MAY 2013

EyeWorld is the official news magazine of the American Society of Cataract & Refractive Surgery.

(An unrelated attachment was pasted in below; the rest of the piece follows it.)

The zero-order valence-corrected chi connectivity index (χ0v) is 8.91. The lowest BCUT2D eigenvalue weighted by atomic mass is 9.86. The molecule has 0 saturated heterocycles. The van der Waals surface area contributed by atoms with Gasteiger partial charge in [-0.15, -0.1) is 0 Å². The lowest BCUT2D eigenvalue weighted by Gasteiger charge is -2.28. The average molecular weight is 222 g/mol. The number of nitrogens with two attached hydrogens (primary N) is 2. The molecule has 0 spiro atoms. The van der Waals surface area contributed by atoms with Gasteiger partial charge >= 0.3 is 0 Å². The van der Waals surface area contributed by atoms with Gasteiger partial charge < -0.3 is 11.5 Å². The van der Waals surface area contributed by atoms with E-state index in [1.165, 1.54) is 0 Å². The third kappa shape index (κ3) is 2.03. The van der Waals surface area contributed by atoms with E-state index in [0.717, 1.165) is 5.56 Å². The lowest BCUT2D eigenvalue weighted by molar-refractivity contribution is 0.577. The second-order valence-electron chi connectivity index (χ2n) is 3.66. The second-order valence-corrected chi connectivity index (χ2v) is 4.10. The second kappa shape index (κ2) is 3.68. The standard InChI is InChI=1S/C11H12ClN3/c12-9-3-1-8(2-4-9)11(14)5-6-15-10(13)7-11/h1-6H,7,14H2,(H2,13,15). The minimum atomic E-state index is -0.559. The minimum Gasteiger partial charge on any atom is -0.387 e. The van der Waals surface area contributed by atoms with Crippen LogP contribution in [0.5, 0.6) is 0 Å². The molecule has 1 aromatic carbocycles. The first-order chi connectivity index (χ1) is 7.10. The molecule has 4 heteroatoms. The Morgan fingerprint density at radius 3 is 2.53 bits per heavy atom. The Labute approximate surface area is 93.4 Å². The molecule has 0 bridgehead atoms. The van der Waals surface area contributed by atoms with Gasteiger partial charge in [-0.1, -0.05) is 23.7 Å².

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May 2013 Glaucoma February 2011 challenges/MIGS Making adjustments Stuart F. Ball, MD, Mobile, Ala., the first in his state to use the device, found that implanting the iStent wasn't that easy for him initially. "Like most people I thought that I was a really good surgeon, but I wasn't like a duck to water here," Dr. Ball said. He found that iStent implantation required slightly different postures and movements that were different from what he was used to. One way to make the process easier, he discovered, is to pre-mark his microscope, cueing him to the correct positioning needed. "The tilt of the microscope is very different from where you'd operate with a cataract, so you have to start cranking the microscope to a different tilt," he said. "I found that it's easier to mark the microscope with a magic marker, making a little line where it should be tilted to so that I can easily dial it in." Another adjustment that Dr. Ball made was to switch to a different viscoelastic. Initially, he found that in pushing on the gonio lens to view the angle, he was inadvertently squeezing out his normal viscoelastic. As a result, the chamber was flattening during the procedure. "I'm now using Healon GV [Abbott Medial Optics, Santa Ana, Calif.]," he said. "I find the more retentive viscoelastics keep me from squirting the viscoelastic out." Dr. Ball also noticed that in the first few cases, he was a bit too hesitant when implanting the iStent. "I found that initially I was going too shallow, thinking that the trabecular meshwork would be very fragile," he said. "I actually needed to go a little deeper and push a little harder than my instincts told me to do." Likewise, Joseph P. Gira, MD, St. Louis, stressed the importance of keeping uncertainty at bay during iStent implantation. "You have to come up with a plan as you're positioning the iStent and you have to just go for it," he said. "You can't hesitate because you can cause some bleeding, which can make it very hard to finish what you're doing." Dr. Gira emphasized the need to choose the right patient. "The cataract patient who's moving around all over the place and not cooperating makes it very difficult to put in a microstent," he warned. Also, selecting a patient with a wide angle at first may be helpful. "You have to have good visualization of the angle," he said. The wider the patient's angle, the better for easy Tips from an old hand Steven D. Vold, MD, Fayetteville, Ark., an iStent clinical investigator, offered a few tips for new users. • Try inducing a little hypotony to draw some blood reflux into the canal. "That way you can easily identify Schlemm's canal and prominent collector channels, especially in lightly pigmented eyes," he said. "Injecting viscoelastic into the anterior chamber may facilitate visualization of key angle structures as well." Also, he finds gently depressing the wound will allow some blood reflux to take place. • Before going into surgery, try carefully describing the trabecular meshwork and the findings of the angle. "I always write little descriptive words about that," Dr. Vold said. "That way when you go in, there are no surprises." • When inserting the iStent, try coming in at an approximately 15- to 20-degree angle approach. "I enter on the anterior side of the pigmented trabecular meshwork near one of the visible collector channels," Dr. Vold said. "That allows me to guide the device easily into the canal." To seat the iStent, after sliding it in the canal, Dr. Vold suggested tapping it in place with the iStent inserter. "Having the iStent in the proper position makes all the difference in the world," he said. • Lastly, the Transcend Vold Gonio Lens (Transcend Medical, Menlo Park, Calif.) potentially may assist new iStent surgeons in navigating the learning curve for device placement. This goniolens reduces the need for tilting both the operating microscope and patient's head during surgery. Furthermore, this ambidextrous lens stabilizes the eye and potentially enhances angle visualization during surgery. implantation, he stressed. In particular, he urged novice iStent practitioners to stay away from patients with scarred angles. "Some angles are scarred from chronic inflammation," he said. "Those patients aren't good because it's hard to visualize the anatomy." Those with vascular glaucoma with a lot of blood vessels may not be good candidates either. "Bleeding as you put the stent in can make it difficult to visualize where you need to go and what you need to do," Dr. Gira said. While many novice iStent practitioners may worry about correctly seating the device, Dr. Gira said that this can be fixed. "If it falls out it's easy to grab, but you have to make sure that you don't lose it in the eye or that it doesn't come out at a later point," he said. "Once you put it in you need to make sure that it's seated well and that it's not moving." Likewise, Dr. Brown observed that the iStent tends to be very forgiving in the hands of new users who may inadvertently place it in the wrong spot. "If you implant it and you're too shallow or superficial you can regrasp it, move it down the road in the angle, and implant it in another spot," he said. Leon W. Herndon, MD, associate professor of ophthalmology, Duke Eye Center, Duke University, Durham, N.C., recommended new users take into account which hand they will be using for implanting the iStent. "I'm not ambidextrous," he said. "With this procedure there are subtle movements of the wrist that you have to use, and it's easier for a right-handed surgeon to place these in the left eye, with a patient who has a wide angle." He also suggested initially selecting those with more heavily pigmented angles. "You've got to be able to see the meshwork so that you know the proper placement of the iStent," he said. "It's a little bit difficult if you have a more lightly pigmented meshwork—starting out EW FEATURE AT A GLANCE • Understanding gonioscopy is pivotal in attaining optimal visualization when implanting the iStent. • New practitioners may want to consider doing a "dress rehearsal" in a normal cataract patient before undertaking the procedure. • Pre-marking instrumentation such as the microscope can make it easier to dial in the correct positioning. it's nice to have as many visual cues as possible to help you with implantation." Overall, Dr. Brown acknowledged that the iStent does have a learning curve. "You have to pay attention and make a commitment to it," he said. "It's not fair to the patient if you're doing this without making the commitment to gonioscopy and all of the other tools and techniques that are needed to be successful." He views the iStent as a huge step forward. "This is going to help patients and also help the field," he said. While there will be other steps to follow, these will not be possible without the success of the iStent, he believes. "It's important that we go forward and learn how to best use this," he concluded. EW Editors' note: Drs. Ball, Brown, and Gira have no financial interests related to this article. Mr. Calcaterra and Dr. Herndon have financial interests with Glaukos. Contact information Ball: 251-341-3368, sball@pmg.md Brown: 404-252-1194, reaymary@comcast.net Calcaterra: 949-367-9600, ccalcaterra@glaukos.com Gira: 314-369-3536, joegira@gmail.com Herndon: 919-684-6622, leon.herndon@duke.edu Editors' note: Dr. Vold has financial interests with Glaukos and Transcend Medical. Contact information Vold: 479-442-8653, svold@cox.net 43 David F. Chang, MD, discusses with Josh Young, MD, his experience with implanting the iStent device and offers some inplantation tips for the beginner. Go to ewreplay.org/ASCRS2013/saturday or scan the QR code above to view the video.